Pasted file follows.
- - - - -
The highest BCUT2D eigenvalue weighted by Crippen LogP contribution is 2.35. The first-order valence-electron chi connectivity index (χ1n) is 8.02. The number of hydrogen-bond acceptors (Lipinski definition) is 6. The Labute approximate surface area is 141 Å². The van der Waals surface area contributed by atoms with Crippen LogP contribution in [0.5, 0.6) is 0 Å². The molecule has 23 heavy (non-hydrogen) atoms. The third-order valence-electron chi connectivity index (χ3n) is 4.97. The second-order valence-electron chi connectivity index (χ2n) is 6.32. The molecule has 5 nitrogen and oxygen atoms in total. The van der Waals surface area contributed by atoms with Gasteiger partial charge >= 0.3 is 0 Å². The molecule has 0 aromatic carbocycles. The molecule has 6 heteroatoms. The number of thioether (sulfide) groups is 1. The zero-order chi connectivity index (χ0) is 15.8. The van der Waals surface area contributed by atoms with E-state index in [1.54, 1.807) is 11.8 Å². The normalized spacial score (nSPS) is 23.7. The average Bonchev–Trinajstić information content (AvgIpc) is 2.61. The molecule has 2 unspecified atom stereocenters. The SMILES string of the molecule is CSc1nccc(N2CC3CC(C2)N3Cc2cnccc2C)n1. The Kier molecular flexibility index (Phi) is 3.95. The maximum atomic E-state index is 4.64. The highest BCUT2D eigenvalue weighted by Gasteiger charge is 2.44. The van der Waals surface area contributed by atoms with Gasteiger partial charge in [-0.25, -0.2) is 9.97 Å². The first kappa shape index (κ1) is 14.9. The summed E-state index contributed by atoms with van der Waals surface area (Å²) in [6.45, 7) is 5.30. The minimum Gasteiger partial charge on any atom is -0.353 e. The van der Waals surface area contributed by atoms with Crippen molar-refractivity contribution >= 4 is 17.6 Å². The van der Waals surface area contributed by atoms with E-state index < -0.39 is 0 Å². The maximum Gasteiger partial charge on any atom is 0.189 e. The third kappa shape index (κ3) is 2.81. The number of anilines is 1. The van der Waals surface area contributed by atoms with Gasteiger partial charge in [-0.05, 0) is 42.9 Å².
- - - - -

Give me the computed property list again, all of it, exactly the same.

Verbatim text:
The highest BCUT2D eigenvalue weighted by Crippen LogP contribution is 2.35. The first-order valence-electron chi connectivity index (χ1n) is 8.02. The number of hydrogen-bond acceptors (Lipinski definition) is 6. The Labute approximate surface area is 141 Å². The van der Waals surface area contributed by atoms with Crippen LogP contribution in [0.5, 0.6) is 0 Å². The molecule has 23 heavy (non-hydrogen) atoms. The third-order valence-electron chi connectivity index (χ3n) is 4.97. The second-order valence-electron chi connectivity index (χ2n) is 6.32. The molecule has 5 nitrogen and oxygen atoms in total. The van der Waals surface area contributed by atoms with Gasteiger partial charge >= 0.3 is 0 Å². The molecule has 0 aromatic carbocycles. The molecule has 6 heteroatoms. The number of thioether (sulfide) groups is 1. The zero-order chi connectivity index (χ0) is 15.8. The van der Waals surface area contributed by atoms with E-state index in [1.54, 1.807) is 11.8 Å². The normalized spacial score (nSPS) is 23.7. The average Bonchev–Trinajstić information content (AvgIpc) is 2.61. The molecule has 2 unspecified atom stereocenters. The SMILES string of the molecule is CSc1nccc(N2CC3CC(C2)N3Cc2cnccc2C)n1. The Kier molecular flexibility index (Phi) is 3.95. The maximum atomic E-state index is 4.64. The highest BCUT2D eigenvalue weighted by Gasteiger charge is 2.44. The van der Waals surface area contributed by atoms with Gasteiger partial charge in [-0.25, -0.2) is 9.97 Å². The first kappa shape index (κ1) is 14.9. The summed E-state index contributed by atoms with van der Waals surface area (Å²) in [6.45, 7) is 5.30. The minimum Gasteiger partial charge on any atom is -0.353 e. The van der Waals surface area contributed by atoms with Crippen molar-refractivity contribution >= 4 is 17.6 Å². The van der Waals surface area contributed by atoms with E-state index < -0.39 is 0 Å². The maximum Gasteiger partial charge on any atom is 0.189 e. The third kappa shape index (κ3) is 2.81. The number of anilines is 1. The van der Waals surface area contributed by atoms with Gasteiger partial charge in [-0.05, 0) is 42.9 Å².